Baby Control – Best War

Baby Control
Best War

It takes Baby Control a mere 22 minutes to provide a primer on the women of post punk. Starting with Kim Gordon and cutting a path through Kathleen Hanna and Sleater-Kinney, finally ending up somewhere between Karen O and Jemina of Be Your Own Pet, all are channeled through lead shrieker Zoe Verkuylen. Not only does her voice lend a familiar sound to these trailblazers but the rest of Baby Control are just as adept at playing a backing karaoke band to her fury.

Though information on their myspace page lists a sole influence of Nirvana this isn’t nearly the sound they create. Best War starts off sloppy and meandering not actually catching fire until the 3rd track, “Best War.” The opening drum pummel of “Gun Face” isn’t the best representation of what’s to come in the next 20 minutes, really a toss off of a song, but once the album progresses it catches fire and becomes a slightly more melodic affair. Words throughout are in short supply but the catchiness of their melodies make for a endearing affair.

There are moments that recall early Sonic Youth guitar scrapings only here they’re presented against a more propulsive rhythm section. Tuneful guitar notes are buried underneath the main guitar, slashing out discordant chords before all coming together in odd bursts of noise. Verkuylen has a method to counteract this with the obnoxious yelps of a 6 year old (example: screaming out “I don’t wanna go, I don’t wanna go!”) but it still makes for a good listen. “Cuts” is steeped in a more minimal post punk feel, somewhere between Young Marble Giants and Bratmobile if they were part of the No Wave scene. And since Portland isn’t too far off from Baby Control’s home of Vancouver the Sleater-Kinney influence on “High Friends” is heavy. If not for the sweet cooing of the chorus it could easily be seen as a cover of a Call The Doctor b-side.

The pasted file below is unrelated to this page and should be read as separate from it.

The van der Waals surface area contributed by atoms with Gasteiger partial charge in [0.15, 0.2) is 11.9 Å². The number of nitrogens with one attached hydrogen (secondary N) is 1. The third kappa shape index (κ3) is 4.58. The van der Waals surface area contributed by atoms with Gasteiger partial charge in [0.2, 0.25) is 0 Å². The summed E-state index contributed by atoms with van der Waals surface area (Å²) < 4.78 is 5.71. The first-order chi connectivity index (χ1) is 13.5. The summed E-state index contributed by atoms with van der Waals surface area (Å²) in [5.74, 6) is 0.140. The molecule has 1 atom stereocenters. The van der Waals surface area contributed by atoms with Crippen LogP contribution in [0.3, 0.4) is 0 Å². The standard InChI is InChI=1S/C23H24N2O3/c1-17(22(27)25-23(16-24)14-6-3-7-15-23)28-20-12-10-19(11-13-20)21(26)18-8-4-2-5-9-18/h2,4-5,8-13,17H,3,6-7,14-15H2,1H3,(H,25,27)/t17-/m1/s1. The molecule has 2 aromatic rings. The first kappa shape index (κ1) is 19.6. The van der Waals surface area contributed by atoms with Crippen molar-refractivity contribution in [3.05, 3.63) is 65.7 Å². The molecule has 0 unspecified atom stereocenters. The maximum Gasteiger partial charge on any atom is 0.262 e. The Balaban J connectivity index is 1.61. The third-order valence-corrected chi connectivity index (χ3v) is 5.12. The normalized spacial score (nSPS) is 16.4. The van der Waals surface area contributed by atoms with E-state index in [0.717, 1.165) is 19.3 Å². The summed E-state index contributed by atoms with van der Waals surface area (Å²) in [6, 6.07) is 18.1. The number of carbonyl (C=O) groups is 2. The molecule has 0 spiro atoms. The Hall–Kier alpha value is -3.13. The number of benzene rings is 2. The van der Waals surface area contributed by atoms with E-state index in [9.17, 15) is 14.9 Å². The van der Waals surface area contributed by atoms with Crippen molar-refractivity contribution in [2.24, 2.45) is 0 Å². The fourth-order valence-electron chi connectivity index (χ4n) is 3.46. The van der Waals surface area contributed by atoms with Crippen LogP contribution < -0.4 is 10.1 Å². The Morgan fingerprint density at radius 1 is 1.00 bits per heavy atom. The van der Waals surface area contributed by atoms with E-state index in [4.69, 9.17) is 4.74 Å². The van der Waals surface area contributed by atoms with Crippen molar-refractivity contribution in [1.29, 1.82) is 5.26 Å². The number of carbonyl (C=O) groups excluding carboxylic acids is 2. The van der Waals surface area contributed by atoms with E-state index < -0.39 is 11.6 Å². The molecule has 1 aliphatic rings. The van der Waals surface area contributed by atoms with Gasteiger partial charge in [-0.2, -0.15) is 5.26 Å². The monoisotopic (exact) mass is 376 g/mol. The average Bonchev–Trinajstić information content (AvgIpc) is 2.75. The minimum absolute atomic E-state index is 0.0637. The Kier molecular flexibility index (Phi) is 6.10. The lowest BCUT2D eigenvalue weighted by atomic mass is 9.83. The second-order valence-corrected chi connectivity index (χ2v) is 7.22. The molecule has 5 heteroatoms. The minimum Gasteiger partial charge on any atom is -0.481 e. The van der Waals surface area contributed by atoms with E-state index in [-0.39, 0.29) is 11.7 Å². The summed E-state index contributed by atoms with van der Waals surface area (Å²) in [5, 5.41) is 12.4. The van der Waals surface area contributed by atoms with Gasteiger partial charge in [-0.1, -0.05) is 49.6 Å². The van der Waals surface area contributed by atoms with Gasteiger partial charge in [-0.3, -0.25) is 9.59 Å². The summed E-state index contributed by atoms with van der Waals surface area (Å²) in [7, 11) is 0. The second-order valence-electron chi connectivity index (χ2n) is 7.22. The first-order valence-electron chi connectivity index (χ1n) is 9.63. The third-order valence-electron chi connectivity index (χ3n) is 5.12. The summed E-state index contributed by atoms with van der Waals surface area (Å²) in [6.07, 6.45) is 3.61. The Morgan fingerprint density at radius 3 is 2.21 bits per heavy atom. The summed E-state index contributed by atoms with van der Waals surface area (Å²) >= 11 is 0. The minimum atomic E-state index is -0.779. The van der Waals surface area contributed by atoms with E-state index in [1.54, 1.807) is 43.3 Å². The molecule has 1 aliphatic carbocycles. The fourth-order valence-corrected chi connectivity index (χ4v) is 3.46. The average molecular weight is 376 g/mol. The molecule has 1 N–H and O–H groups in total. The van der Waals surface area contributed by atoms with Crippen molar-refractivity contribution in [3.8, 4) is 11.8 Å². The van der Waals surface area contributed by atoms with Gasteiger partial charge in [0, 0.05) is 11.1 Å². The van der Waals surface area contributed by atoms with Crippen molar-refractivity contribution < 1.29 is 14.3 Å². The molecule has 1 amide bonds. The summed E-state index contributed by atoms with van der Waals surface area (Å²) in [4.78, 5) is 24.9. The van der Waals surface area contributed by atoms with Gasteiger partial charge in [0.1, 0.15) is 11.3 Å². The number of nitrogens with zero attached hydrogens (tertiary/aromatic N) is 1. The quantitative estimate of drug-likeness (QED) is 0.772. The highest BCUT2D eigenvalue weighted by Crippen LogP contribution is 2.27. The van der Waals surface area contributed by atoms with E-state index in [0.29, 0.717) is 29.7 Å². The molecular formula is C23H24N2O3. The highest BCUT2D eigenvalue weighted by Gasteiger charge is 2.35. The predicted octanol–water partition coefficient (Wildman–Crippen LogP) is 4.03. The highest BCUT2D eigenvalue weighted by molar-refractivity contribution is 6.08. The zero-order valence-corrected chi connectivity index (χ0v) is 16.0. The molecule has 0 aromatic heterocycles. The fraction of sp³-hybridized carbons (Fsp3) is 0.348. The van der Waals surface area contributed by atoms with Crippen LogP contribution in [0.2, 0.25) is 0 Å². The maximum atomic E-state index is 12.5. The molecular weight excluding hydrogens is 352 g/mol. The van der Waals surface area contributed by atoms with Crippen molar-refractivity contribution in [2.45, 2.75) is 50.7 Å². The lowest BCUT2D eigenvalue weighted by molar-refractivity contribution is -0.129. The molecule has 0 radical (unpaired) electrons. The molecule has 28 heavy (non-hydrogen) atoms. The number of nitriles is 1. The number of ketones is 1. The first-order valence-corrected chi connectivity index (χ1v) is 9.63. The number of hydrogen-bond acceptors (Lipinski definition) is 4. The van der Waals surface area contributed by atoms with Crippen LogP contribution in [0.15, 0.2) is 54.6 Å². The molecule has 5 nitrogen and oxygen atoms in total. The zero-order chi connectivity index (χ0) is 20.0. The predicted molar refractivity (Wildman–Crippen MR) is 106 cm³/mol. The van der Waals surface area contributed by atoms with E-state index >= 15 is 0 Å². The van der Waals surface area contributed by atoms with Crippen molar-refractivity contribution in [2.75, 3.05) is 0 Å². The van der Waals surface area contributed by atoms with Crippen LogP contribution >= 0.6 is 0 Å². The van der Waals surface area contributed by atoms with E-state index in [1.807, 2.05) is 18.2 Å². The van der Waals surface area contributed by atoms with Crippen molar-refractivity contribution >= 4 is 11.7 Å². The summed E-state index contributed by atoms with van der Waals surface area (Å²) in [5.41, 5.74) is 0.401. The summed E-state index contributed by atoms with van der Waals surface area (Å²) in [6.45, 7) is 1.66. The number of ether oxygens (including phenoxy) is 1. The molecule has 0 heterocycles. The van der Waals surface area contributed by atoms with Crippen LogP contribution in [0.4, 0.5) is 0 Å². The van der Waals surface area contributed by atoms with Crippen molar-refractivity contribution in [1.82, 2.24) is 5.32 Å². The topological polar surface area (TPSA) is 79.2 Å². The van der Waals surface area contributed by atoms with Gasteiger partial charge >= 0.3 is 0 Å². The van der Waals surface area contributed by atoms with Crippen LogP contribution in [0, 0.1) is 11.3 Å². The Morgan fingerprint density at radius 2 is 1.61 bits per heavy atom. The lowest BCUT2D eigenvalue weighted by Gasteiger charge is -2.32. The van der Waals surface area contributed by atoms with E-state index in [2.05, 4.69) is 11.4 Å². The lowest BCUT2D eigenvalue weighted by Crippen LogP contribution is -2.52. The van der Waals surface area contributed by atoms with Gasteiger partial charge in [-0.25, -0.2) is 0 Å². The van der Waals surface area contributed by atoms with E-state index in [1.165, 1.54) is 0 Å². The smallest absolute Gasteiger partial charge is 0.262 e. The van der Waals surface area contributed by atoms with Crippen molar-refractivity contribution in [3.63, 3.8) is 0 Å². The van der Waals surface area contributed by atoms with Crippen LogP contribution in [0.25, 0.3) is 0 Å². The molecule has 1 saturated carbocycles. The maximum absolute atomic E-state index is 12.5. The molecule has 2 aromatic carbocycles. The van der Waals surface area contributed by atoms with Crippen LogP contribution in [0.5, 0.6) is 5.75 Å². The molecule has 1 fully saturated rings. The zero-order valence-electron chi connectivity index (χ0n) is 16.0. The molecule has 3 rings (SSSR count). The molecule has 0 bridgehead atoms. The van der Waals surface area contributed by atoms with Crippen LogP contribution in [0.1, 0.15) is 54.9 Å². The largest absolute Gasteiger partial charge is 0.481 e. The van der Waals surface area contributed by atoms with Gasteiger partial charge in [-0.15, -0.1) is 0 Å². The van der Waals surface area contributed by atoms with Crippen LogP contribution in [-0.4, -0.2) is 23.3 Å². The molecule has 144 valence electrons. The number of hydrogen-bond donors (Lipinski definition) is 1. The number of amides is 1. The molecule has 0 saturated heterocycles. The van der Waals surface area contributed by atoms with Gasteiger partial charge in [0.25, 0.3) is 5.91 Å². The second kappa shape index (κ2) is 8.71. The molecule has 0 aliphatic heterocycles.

Much to the chagrin of Baby Control the sounds get sweeter near the completion of the album. Melodies become memorable and the lyrics border on the innocent and carefree. This is probably not the brash image they want to project but it’s charming nonetheless. Though not directly mentioned one can only assume “Caballero,” with it’s lyrics of skateboarding, is about the great 80’s skate legend Steve Caballero. So the Babies get some points for that.

While an eventually enjoyable listen, one has to give it some time and try not to dismiss it as a Be Your Own Pet clone; the band has some maturing to do. Too often individual songs sound like individual artists, but at least they choose the Gordons, Hanna‘s, and Tucker‘s to pool from. Once the group controls the chaos into a more direct and powerful sound, combining all their influences across an entire album, they’ll really stand out.